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Full Body Burden: Growing Up in the Nuclear…
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Full Body Burden: Growing Up in the Nuclear Shadow of Rocky Flats (2012)

by Kristen Iversen

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A scary, rattling, sleep-disturbing read. Kristen Iversen intersperses a memoir of her childhood in Arvada, CO with an investigation/expose of the nearby Rocky Flats Plant, a nuclear weapons production facility operated by the Department of Energy beginning in the 1950s. The themes of secrecy and denial pervade the narrative -- both the personal (Iversen's father's alcoholism that destroyed the family, and the general code of the time not to discuss anything unpleasant) and the very public (massive contamination of the air, soil and water of the region by plutonium and other extremely toxic elements; gruesome cancers running through nearly every family in the area, all denied or denounced by the government: "It's all perfectly safe *big smily face*!!"). An extremely important read -- I would say for anyone who lives near Denver as I do, but for everyone, really, as there are super toxic nuclear weapons facilities all over the country and the world. Rocky Flats was raided by the FBI in 1989 -- one federal agency raiding another -- and their months-long investigation resulted in the plant ceasing operations, and a massive lawsuit (won, then overturned). Today, Rocky Flats is a park and wildlife refuge area open (most of it) for anyone to visit. Efforts to erect signage indicating that the site is massively contaminated have failed.

"We don't talk about plutonium. It's bad for business. It reminds us of what we don't want to acknowledge about ourselves. We built nuclear bombs, and poisoned ourselves in the process. Where does the fault lie? Atomic secrecy, the Cold War culture, bureaucratic indifference, corporate greed, a complacent citizenry, a failed democracy? What is a culture but a group of individuals acting on the basis of shared values?"
1 vote AMQS | Jun 8, 2014 |
This was a fascinating look at the Rocky Flats, Colorado plant that built the “triggers” for the atomic bomb, and produced a lot of plutonium waste that affected people’s health that lived around the plant. However according to the government everything is fine and no one should worry.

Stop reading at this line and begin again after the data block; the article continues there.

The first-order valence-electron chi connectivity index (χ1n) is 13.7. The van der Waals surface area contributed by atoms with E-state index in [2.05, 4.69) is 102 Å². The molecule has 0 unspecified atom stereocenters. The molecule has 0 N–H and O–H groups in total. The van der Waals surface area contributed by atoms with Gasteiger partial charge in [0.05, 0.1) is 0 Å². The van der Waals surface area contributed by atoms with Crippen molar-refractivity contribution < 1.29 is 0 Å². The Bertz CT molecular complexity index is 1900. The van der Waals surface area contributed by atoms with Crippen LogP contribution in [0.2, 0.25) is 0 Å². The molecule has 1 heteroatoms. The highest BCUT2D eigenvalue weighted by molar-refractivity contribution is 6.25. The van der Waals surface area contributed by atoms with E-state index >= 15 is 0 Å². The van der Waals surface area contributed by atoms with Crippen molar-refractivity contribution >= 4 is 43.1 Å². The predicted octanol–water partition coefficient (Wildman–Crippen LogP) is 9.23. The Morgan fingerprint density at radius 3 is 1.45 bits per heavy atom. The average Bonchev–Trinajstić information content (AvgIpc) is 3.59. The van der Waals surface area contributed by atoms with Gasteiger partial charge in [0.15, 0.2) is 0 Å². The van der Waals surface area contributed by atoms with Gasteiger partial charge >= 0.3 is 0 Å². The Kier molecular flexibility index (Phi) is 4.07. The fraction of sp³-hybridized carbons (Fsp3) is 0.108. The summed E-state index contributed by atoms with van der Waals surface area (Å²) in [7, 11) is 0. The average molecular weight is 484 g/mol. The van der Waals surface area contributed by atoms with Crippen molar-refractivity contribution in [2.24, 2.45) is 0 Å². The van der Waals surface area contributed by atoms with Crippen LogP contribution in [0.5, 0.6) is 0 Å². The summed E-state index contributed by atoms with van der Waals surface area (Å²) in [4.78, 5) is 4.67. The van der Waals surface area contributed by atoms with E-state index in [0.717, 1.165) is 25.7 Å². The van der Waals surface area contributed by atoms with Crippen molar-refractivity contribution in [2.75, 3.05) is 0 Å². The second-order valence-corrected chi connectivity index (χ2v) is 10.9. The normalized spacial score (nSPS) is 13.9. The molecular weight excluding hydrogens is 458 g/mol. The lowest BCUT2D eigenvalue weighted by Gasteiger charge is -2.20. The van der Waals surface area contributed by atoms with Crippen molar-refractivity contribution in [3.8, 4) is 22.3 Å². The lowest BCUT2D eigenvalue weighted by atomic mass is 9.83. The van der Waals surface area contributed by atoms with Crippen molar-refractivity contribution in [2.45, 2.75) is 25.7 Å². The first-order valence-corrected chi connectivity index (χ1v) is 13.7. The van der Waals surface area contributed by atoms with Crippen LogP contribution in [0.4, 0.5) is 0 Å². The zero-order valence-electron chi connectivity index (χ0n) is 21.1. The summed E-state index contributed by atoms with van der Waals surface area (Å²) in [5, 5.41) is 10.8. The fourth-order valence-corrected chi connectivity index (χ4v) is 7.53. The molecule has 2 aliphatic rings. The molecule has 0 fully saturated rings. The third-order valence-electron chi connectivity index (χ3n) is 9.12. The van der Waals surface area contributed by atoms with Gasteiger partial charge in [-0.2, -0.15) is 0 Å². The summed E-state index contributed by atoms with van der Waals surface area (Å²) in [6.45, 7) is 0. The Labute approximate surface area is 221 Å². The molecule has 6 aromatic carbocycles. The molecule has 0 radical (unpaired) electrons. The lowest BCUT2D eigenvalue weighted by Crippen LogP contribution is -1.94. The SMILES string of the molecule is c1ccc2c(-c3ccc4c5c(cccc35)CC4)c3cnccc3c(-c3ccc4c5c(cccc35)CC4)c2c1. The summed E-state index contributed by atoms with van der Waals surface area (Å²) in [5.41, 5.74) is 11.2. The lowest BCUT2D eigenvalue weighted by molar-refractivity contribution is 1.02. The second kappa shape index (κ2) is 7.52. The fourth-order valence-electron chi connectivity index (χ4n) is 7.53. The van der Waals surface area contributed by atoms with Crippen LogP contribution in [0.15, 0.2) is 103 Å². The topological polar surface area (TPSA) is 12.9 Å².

Kristen grew up next to the plant though neither of her parents worked at the plant, plenty of her friends’ parents did, plus she rode horse and played within close proximity to the plant never realizing it would affect her health years later. That is the scary part about this contamination your symptoms don’t show up immediately it takes decades in some people for the cancers to show up.

At first I was a little put off by her family story since neither of her parents worked at the plant so I didn’t really understand why there was so much about her fathers alcoholism but then she said ‘I couldn’t tell one story without the other because as big as Rocky Flats was in my growing up so was fathers alcoholism they went hand in hand in my memories.” (This is paraphrased) but it made me understand why the two stories needed to be told.

What I found most upsetting in reading this book was; the government cover-ups that went on for decades under the shroud of national security, the tons and tons of missing plutonium, the barrels of waste rusting and leaking into the ground, and that this place even after “clean-up” has no warning signs for people using the reclaimed land as a park. It also amazes me how stupid we were about the effects of plutonium that they built this plant 15 miles from the huge metropolis of Denver. And the lies that the DoE was checking on the levels out there and come to find out that the company that owns the plant send them a memo/report saying everything is fine and we have checked and it was all lies but was rubber stamped by the people that were supposed to be protecting the peoples’ health.

The sad part is Rocky Flats is in no way alone there are numerous plants around the country with these same problems and when you look into nuclear power plants you open up another scary can of worms about the waste from those too.